There's a pair of arcs that most stories involving intellectual property, big companies and artists fall into: in the first, said individual or business uses a trademark or copyright of a big brand in a way that the brand's parent company can't abide, the corporate behemoth lurches into action and pursues legal remedy against the perceived injury, and the case is more often than not adjudicated in favor of the august multinational conglomerate — a David and Goliath in reverse, minus the slingshot and the beheading. (The beheading always gets left out in the metaphor, understandably.)
Conversely, we see those giant corporations use the work of artists without license or leave, with those of us holding cynical views about big business in America believing that the corporations believed that they could simply do as they please without fear of consequence or repercussion, even as it's impossible to impugn motive from such a far remove. The recent case of Mercedes-Benz and local artists in Detroit falls mostly into the latter category of cases, even as it appears to trod upon lightly-traveled legal grounds.
Mercedez-Bens is taking four artists to court in the hopes of having the artists' works, murals drawn on buildings in Detroit that were featured in a series of Instagram ads for the luxury carmaker, declared fair use. Mercedez-Benz took the case to court after receiving letters from the artists in response to the ads. Now, the company is looking to make the argument that the photos, and the ads derived from them, are protected by the Architectural Works Copyright Protection Act, which states that copyright protection for buildings goes only so far as their functional design. As the Hollywood Reporter piece notes, it's a strategy that has been pursued before, albeit never to a successful outcome.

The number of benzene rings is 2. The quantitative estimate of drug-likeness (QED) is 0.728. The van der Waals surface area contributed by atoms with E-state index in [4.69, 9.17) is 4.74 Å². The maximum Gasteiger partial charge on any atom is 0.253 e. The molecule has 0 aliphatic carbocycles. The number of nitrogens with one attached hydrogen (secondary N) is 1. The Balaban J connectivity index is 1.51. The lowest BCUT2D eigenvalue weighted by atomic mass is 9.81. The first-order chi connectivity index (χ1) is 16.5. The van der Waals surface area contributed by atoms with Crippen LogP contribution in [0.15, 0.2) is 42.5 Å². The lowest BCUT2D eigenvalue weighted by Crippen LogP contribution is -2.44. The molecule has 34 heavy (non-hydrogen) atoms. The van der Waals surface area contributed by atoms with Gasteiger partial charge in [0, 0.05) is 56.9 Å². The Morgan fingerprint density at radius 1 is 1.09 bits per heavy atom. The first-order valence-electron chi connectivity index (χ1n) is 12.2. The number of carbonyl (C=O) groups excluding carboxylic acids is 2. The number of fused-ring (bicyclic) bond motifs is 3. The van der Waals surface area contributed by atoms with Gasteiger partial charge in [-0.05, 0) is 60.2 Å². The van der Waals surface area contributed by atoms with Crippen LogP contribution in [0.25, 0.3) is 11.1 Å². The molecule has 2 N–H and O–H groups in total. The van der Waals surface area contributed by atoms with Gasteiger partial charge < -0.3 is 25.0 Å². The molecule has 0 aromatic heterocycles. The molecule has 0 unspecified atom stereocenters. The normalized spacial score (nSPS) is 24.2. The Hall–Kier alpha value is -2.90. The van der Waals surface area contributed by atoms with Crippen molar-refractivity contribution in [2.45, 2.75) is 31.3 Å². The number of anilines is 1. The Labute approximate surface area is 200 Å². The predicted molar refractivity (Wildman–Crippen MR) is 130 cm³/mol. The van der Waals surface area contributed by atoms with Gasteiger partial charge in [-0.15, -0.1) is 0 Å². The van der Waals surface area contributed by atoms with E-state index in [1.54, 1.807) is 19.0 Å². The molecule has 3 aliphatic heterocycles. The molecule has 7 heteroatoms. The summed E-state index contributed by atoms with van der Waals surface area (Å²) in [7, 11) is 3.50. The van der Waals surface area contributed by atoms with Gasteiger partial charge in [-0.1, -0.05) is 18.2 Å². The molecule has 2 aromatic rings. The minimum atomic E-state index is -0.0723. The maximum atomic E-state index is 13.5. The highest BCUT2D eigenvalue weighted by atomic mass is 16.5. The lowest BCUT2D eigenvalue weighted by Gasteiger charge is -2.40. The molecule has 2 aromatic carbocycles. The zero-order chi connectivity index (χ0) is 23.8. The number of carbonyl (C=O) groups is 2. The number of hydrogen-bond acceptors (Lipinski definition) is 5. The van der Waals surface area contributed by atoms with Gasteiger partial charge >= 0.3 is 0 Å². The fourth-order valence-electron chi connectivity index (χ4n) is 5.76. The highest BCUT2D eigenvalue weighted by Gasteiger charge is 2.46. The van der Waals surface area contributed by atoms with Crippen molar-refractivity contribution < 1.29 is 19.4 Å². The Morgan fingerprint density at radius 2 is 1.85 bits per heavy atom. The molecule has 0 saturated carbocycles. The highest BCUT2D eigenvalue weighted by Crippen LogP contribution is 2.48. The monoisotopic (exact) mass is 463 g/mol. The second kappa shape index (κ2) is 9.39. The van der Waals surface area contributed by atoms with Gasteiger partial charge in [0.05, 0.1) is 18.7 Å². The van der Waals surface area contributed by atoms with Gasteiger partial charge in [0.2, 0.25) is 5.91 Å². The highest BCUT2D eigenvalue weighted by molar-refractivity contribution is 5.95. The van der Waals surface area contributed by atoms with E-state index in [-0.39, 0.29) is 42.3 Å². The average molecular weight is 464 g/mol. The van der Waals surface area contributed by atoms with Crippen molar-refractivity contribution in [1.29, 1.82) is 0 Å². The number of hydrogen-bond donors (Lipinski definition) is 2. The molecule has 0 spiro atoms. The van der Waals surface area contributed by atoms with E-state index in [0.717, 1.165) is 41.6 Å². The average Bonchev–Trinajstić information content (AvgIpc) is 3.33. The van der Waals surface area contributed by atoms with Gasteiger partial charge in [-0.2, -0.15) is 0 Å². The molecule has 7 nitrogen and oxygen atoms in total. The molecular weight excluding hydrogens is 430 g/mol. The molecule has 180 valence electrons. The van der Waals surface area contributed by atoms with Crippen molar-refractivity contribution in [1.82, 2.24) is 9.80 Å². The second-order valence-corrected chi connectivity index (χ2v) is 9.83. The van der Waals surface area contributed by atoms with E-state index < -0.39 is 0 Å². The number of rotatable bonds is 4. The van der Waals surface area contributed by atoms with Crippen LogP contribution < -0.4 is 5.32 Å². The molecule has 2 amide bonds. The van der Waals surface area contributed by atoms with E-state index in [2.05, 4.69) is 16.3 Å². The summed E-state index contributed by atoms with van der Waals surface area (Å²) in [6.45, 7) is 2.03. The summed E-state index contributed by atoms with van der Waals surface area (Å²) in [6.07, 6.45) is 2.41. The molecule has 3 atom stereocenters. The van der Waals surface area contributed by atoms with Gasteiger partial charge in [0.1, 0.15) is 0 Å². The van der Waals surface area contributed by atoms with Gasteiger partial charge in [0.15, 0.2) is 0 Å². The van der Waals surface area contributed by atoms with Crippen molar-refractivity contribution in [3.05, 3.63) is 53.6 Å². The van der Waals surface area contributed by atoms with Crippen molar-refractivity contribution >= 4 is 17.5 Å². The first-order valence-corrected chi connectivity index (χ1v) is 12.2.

If nothing else, Mercedes can be applauded for making such a bold argument in their defense, even if it doesn't seem to hew too closely to the precepts of logic or reality to the outside observer. The twin arguments that the art is now part of the building, and that the art is in itself functional by virtue of its commission as part of an effort to promote Detroit, might ultimately hold legal weight in the separate reality that is the American legal system. But Mercedes should have the good sense to see that a public fight over a series of ads that would seek to both invoke Detroit's reputation as the car capital of the United States and imply an affinity or affection for the city, while stiffing local artists in a city that is working to get back on its feet, is a bad look. Surely they can move a few more units to the well-off in order to affect a settlement, lest their love of Motown appear little more than lip service.